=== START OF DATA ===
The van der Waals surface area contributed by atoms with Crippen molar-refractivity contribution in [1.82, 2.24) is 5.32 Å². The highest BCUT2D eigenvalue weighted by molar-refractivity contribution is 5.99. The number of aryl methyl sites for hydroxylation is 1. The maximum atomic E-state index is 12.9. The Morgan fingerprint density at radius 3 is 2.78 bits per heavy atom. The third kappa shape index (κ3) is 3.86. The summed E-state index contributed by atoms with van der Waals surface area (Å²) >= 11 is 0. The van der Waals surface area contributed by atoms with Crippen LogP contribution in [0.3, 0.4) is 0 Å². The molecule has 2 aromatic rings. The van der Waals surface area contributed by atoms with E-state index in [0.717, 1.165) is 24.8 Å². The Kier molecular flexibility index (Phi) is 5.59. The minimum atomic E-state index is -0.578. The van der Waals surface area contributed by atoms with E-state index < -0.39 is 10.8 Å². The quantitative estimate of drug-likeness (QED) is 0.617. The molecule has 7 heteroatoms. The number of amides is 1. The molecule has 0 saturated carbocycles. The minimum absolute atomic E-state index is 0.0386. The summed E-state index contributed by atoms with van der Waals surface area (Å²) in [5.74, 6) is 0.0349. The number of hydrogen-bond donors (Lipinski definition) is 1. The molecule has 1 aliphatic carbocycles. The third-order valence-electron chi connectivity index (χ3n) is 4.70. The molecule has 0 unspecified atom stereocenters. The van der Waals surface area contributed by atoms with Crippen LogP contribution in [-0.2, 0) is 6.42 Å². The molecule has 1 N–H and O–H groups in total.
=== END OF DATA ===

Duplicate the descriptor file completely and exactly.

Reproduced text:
The van der Waals surface area contributed by atoms with Crippen molar-refractivity contribution in [1.82, 2.24) is 5.32 Å². The highest BCUT2D eigenvalue weighted by molar-refractivity contribution is 5.99. The number of aryl methyl sites for hydroxylation is 1. The maximum atomic E-state index is 12.9. The Morgan fingerprint density at radius 3 is 2.78 bits per heavy atom. The third kappa shape index (κ3) is 3.86. The summed E-state index contributed by atoms with van der Waals surface area (Å²) >= 11 is 0. The van der Waals surface area contributed by atoms with Crippen LogP contribution in [0.3, 0.4) is 0 Å². The molecule has 2 aromatic rings. The van der Waals surface area contributed by atoms with E-state index in [0.717, 1.165) is 24.8 Å². The Kier molecular flexibility index (Phi) is 5.59. The minimum atomic E-state index is -0.578. The van der Waals surface area contributed by atoms with E-state index < -0.39 is 10.8 Å². The quantitative estimate of drug-likeness (QED) is 0.617. The molecule has 7 heteroatoms. The number of amides is 1. The molecule has 0 saturated carbocycles. The minimum absolute atomic E-state index is 0.0386. The summed E-state index contributed by atoms with van der Waals surface area (Å²) in [5.74, 6) is 0.0349. The number of hydrogen-bond donors (Lipinski definition) is 1. The molecule has 1 aliphatic carbocycles. The third-order valence-electron chi connectivity index (χ3n) is 4.70. The molecule has 0 unspecified atom stereocenters. The van der Waals surface area contributed by atoms with Crippen LogP contribution in [-0.2, 0) is 6.42 Å². The molecule has 1 N–H and O–H groups in total.